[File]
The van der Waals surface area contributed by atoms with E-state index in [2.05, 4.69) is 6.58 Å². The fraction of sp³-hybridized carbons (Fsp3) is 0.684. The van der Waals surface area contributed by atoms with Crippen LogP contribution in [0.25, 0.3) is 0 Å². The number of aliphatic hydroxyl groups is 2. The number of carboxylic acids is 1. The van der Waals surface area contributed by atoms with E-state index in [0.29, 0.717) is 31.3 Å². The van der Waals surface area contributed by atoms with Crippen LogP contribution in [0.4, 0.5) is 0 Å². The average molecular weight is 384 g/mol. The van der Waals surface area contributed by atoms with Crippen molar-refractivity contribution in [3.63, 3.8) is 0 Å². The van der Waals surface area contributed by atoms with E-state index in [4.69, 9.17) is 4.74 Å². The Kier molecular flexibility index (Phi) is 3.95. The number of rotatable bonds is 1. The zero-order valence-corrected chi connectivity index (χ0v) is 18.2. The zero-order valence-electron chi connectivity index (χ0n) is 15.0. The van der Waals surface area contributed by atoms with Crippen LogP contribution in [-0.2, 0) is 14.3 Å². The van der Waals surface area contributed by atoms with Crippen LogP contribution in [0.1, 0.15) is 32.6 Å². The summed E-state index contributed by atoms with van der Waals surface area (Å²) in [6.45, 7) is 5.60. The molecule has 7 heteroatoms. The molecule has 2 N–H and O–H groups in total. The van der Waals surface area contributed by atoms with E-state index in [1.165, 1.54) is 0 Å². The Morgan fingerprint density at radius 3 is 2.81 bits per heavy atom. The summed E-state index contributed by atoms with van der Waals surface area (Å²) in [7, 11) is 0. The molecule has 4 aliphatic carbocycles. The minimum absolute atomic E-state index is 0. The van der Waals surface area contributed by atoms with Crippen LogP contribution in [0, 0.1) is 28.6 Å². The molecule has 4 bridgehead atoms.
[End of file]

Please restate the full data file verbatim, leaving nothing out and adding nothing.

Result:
The van der Waals surface area contributed by atoms with E-state index in [2.05, 4.69) is 6.58 Å². The fraction of sp³-hybridized carbons (Fsp3) is 0.684. The van der Waals surface area contributed by atoms with Crippen LogP contribution in [0.25, 0.3) is 0 Å². The number of aliphatic hydroxyl groups is 2. The number of carboxylic acids is 1. The van der Waals surface area contributed by atoms with E-state index in [0.29, 0.717) is 31.3 Å². The van der Waals surface area contributed by atoms with Crippen LogP contribution in [0.4, 0.5) is 0 Å². The average molecular weight is 384 g/mol. The van der Waals surface area contributed by atoms with Crippen molar-refractivity contribution in [3.63, 3.8) is 0 Å². The van der Waals surface area contributed by atoms with E-state index in [4.69, 9.17) is 4.74 Å². The Kier molecular flexibility index (Phi) is 3.95. The number of rotatable bonds is 1. The zero-order valence-corrected chi connectivity index (χ0v) is 18.2. The zero-order valence-electron chi connectivity index (χ0n) is 15.0. The van der Waals surface area contributed by atoms with Crippen LogP contribution in [-0.2, 0) is 14.3 Å². The van der Waals surface area contributed by atoms with Crippen LogP contribution in [0.1, 0.15) is 32.6 Å². The summed E-state index contributed by atoms with van der Waals surface area (Å²) in [6.45, 7) is 5.60. The molecule has 7 heteroatoms. The molecule has 2 N–H and O–H groups in total. The van der Waals surface area contributed by atoms with E-state index in [1.165, 1.54) is 0 Å². The Morgan fingerprint density at radius 3 is 2.81 bits per heavy atom. The summed E-state index contributed by atoms with van der Waals surface area (Å²) in [7, 11) is 0. The molecule has 4 aliphatic carbocycles. The minimum absolute atomic E-state index is 0. The van der Waals surface area contributed by atoms with Crippen LogP contribution in [0, 0.1) is 28.6 Å². The molecule has 4 bridgehead atoms.